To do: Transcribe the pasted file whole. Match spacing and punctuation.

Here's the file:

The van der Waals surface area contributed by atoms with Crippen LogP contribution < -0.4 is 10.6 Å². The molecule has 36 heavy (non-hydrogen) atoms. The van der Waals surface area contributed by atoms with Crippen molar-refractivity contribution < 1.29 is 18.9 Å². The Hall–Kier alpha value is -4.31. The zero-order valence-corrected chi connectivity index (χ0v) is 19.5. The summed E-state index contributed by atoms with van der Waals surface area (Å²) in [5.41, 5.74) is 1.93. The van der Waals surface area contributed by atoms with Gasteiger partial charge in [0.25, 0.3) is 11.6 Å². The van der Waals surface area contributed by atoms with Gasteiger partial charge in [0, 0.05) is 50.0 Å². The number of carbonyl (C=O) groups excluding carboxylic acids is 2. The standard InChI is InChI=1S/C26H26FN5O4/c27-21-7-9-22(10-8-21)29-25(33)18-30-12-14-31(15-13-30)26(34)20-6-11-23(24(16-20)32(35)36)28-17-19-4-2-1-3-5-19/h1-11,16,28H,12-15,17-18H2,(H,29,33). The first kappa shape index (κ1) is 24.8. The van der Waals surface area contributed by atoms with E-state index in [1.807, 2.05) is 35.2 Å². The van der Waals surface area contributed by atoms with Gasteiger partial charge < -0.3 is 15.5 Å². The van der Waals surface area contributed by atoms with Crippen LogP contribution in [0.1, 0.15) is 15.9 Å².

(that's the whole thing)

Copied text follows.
The van der Waals surface area contributed by atoms with Crippen LogP contribution < -0.4 is 10.6 Å². The molecule has 36 heavy (non-hydrogen) atoms. The van der Waals surface area contributed by atoms with Crippen molar-refractivity contribution < 1.29 is 18.9 Å². The Hall–Kier alpha value is -4.31. The zero-order valence-corrected chi connectivity index (χ0v) is 19.5. The summed E-state index contributed by atoms with van der Waals surface area (Å²) in [5.41, 5.74) is 1.93. The van der Waals surface area contributed by atoms with Gasteiger partial charge in [0.25, 0.3) is 11.6 Å². The van der Waals surface area contributed by atoms with Gasteiger partial charge in [0, 0.05) is 50.0 Å². The number of carbonyl (C=O) groups excluding carboxylic acids is 2. The standard InChI is InChI=1S/C26H26FN5O4/c27-21-7-9-22(10-8-21)29-25(33)18-30-12-14-31(15-13-30)26(34)20-6-11-23(24(16-20)32(35)36)28-17-19-4-2-1-3-5-19/h1-11,16,28H,12-15,17-18H2,(H,29,33). The first kappa shape index (κ1) is 24.8. The van der Waals surface area contributed by atoms with E-state index in [1.807, 2.05) is 35.2 Å². The van der Waals surface area contributed by atoms with Gasteiger partial charge < -0.3 is 15.5 Å². The van der Waals surface area contributed by atoms with Crippen LogP contribution in [0.1, 0.15) is 15.9 Å².